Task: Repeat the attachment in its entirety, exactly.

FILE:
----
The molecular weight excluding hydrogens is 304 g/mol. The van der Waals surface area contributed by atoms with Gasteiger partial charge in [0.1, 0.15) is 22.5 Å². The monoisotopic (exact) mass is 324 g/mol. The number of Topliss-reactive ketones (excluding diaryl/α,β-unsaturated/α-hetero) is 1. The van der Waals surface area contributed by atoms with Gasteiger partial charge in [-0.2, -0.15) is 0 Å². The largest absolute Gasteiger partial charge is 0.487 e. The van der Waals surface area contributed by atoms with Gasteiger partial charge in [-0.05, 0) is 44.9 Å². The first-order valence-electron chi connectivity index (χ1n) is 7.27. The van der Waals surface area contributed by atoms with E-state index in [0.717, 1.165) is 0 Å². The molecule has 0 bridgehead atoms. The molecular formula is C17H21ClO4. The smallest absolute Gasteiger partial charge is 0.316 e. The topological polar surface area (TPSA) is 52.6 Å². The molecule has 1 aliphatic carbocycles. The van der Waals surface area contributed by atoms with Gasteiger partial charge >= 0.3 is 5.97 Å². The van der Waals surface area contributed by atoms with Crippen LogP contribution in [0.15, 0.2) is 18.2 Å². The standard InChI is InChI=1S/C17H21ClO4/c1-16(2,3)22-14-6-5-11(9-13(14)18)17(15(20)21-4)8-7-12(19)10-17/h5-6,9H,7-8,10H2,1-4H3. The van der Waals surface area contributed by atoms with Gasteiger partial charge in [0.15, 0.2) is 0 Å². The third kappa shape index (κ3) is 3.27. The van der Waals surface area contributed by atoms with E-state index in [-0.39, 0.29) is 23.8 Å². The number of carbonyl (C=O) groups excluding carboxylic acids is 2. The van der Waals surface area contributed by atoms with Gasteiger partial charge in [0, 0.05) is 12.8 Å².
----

The molecular weight excluding hydrogens is 304 g/mol. The van der Waals surface area contributed by atoms with Gasteiger partial charge in [0.1, 0.15) is 22.5 Å². The monoisotopic (exact) mass is 324 g/mol. The number of Topliss-reactive ketones (excluding diaryl/α,β-unsaturated/α-hetero) is 1. The van der Waals surface area contributed by atoms with Gasteiger partial charge in [-0.2, -0.15) is 0 Å². The largest absolute Gasteiger partial charge is 0.487 e. The van der Waals surface area contributed by atoms with Gasteiger partial charge in [-0.05, 0) is 44.9 Å². The first-order valence-electron chi connectivity index (χ1n) is 7.27. The van der Waals surface area contributed by atoms with E-state index in [0.717, 1.165) is 0 Å². The molecule has 0 bridgehead atoms. The molecular formula is C17H21ClO4. The smallest absolute Gasteiger partial charge is 0.316 e. The topological polar surface area (TPSA) is 52.6 Å². The molecule has 1 aliphatic carbocycles. The van der Waals surface area contributed by atoms with Gasteiger partial charge >= 0.3 is 5.97 Å². The van der Waals surface area contributed by atoms with Crippen LogP contribution in [0.15, 0.2) is 18.2 Å². The standard InChI is InChI=1S/C17H21ClO4/c1-16(2,3)22-14-6-5-11(9-13(14)18)17(15(20)21-4)8-7-12(19)10-17/h5-6,9H,7-8,10H2,1-4H3. The van der Waals surface area contributed by atoms with Gasteiger partial charge in [0.15, 0.2) is 0 Å². The third kappa shape index (κ3) is 3.27. The van der Waals surface area contributed by atoms with E-state index in [-0.39, 0.29) is 23.8 Å². The number of carbonyl (C=O) groups excluding carboxylic acids is 2. The van der Waals surface area contributed by atoms with Gasteiger partial charge in [0, 0.05) is 12.8 Å².